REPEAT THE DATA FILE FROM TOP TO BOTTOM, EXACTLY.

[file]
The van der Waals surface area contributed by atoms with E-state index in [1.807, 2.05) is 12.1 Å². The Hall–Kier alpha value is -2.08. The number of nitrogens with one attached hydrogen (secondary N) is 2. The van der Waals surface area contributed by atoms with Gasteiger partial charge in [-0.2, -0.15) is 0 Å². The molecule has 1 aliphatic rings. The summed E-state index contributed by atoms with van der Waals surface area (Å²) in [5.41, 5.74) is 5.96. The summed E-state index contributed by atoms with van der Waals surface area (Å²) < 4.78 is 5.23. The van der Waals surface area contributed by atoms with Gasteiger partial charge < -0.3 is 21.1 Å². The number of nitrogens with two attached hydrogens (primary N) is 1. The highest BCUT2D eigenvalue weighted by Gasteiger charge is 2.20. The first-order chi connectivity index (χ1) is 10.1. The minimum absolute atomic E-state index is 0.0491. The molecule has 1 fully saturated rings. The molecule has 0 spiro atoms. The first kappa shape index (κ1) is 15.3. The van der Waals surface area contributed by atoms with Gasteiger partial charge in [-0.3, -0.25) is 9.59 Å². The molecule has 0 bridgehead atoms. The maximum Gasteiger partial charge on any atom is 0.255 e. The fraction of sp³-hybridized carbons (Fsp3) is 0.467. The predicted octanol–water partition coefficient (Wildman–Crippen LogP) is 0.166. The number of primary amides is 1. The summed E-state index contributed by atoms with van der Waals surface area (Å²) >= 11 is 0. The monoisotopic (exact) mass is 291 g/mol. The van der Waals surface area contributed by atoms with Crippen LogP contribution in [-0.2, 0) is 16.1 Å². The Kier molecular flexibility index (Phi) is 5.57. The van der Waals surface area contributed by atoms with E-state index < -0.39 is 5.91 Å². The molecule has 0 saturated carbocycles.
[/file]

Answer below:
The van der Waals surface area contributed by atoms with E-state index in [1.807, 2.05) is 12.1 Å². The Hall–Kier alpha value is -2.08. The number of nitrogens with one attached hydrogen (secondary N) is 2. The van der Waals surface area contributed by atoms with Gasteiger partial charge in [-0.2, -0.15) is 0 Å². The molecule has 1 aliphatic rings. The summed E-state index contributed by atoms with van der Waals surface area (Å²) in [5.41, 5.74) is 5.96. The summed E-state index contributed by atoms with van der Waals surface area (Å²) < 4.78 is 5.23. The van der Waals surface area contributed by atoms with Gasteiger partial charge < -0.3 is 21.1 Å². The number of nitrogens with two attached hydrogens (primary N) is 1. The highest BCUT2D eigenvalue weighted by Gasteiger charge is 2.20. The first-order chi connectivity index (χ1) is 10.1. The minimum absolute atomic E-state index is 0.0491. The molecule has 1 fully saturated rings. The molecule has 0 spiro atoms. The first kappa shape index (κ1) is 15.3. The van der Waals surface area contributed by atoms with Gasteiger partial charge in [-0.3, -0.25) is 9.59 Å². The molecule has 0 bridgehead atoms. The maximum Gasteiger partial charge on any atom is 0.255 e. The fraction of sp³-hybridized carbons (Fsp3) is 0.467. The predicted octanol–water partition coefficient (Wildman–Crippen LogP) is 0.166. The number of primary amides is 1. The summed E-state index contributed by atoms with van der Waals surface area (Å²) >= 11 is 0. The monoisotopic (exact) mass is 291 g/mol. The van der Waals surface area contributed by atoms with Crippen LogP contribution in [-0.2, 0) is 16.1 Å². The Kier molecular flexibility index (Phi) is 5.57. The van der Waals surface area contributed by atoms with E-state index < -0.39 is 5.91 Å². The molecule has 0 saturated carbocycles.